TO THE LIGHTHOUSErhapsody of which he was ashamed, but in which herevelled—he turned abruptly, slammed his privatedoor on them; and, Lily Briscoe and Mr. Bankes,looking uneasily up into the sky, observed that theflock of starlings which Jasper had routed with hisgun had settled on the tops of the elm trees.

V"And even if it isn’t fine tomorrow," said Mrs.Ramsay, raising her eyes to glance at William Bankesand Lily Briscoe as they passed, "it will be anotherday. And now," she said, thinking that Lily’s charmwas her Chinese eyes, aslant in her white, puckeredlittle face, but it would take a clever man to see it,
"and now stand up, and let me measure your leg,"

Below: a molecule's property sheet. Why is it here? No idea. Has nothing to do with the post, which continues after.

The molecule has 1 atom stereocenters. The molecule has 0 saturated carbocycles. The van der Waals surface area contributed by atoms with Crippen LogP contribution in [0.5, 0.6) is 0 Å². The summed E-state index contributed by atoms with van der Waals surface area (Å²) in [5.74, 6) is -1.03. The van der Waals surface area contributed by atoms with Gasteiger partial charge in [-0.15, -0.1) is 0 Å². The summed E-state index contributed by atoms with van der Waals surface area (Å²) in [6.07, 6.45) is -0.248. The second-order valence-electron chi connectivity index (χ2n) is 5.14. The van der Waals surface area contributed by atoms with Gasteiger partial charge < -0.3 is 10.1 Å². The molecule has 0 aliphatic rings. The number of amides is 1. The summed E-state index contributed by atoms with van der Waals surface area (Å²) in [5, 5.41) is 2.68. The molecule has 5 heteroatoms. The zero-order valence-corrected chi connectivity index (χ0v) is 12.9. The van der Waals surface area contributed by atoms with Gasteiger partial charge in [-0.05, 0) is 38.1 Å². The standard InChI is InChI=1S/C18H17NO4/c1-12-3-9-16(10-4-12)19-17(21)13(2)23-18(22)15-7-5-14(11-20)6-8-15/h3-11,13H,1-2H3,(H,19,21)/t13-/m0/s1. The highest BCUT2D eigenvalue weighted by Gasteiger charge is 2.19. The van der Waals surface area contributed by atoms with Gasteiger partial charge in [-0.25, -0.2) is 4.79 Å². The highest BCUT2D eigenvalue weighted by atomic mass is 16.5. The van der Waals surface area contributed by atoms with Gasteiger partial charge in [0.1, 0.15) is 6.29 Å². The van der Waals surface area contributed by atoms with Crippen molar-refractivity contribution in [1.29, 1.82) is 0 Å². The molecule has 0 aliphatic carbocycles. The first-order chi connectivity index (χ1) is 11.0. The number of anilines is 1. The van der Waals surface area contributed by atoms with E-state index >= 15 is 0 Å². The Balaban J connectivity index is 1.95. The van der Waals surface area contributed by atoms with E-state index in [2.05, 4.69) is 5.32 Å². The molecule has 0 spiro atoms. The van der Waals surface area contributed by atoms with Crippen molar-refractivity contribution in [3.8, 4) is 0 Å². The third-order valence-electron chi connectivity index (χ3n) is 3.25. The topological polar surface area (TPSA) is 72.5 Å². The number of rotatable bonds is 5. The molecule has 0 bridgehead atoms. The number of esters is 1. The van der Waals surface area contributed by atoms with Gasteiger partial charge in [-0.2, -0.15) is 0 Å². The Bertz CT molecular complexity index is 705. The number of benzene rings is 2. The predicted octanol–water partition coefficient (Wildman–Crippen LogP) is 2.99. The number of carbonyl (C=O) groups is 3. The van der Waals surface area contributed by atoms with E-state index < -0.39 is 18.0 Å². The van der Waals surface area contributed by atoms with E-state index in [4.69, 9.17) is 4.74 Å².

for they might go to the Lighthouse after all, andshe must see if the stocking did not need to be aninch or two longer in the leg.

Smiling, for it was an admirable idea, that hadflashed upon her this very second—William and Lilyshould marry—she took the heather-mixture stock-ing, with its criss-cross of steel needles at the mouthof it, and measured it against James’s leg.

"My dear, stand still," she said, for in his jeal-ousy, not liking to serve as measuring block for theLighthouse keeper’s little boy, James fidgeted pur-42
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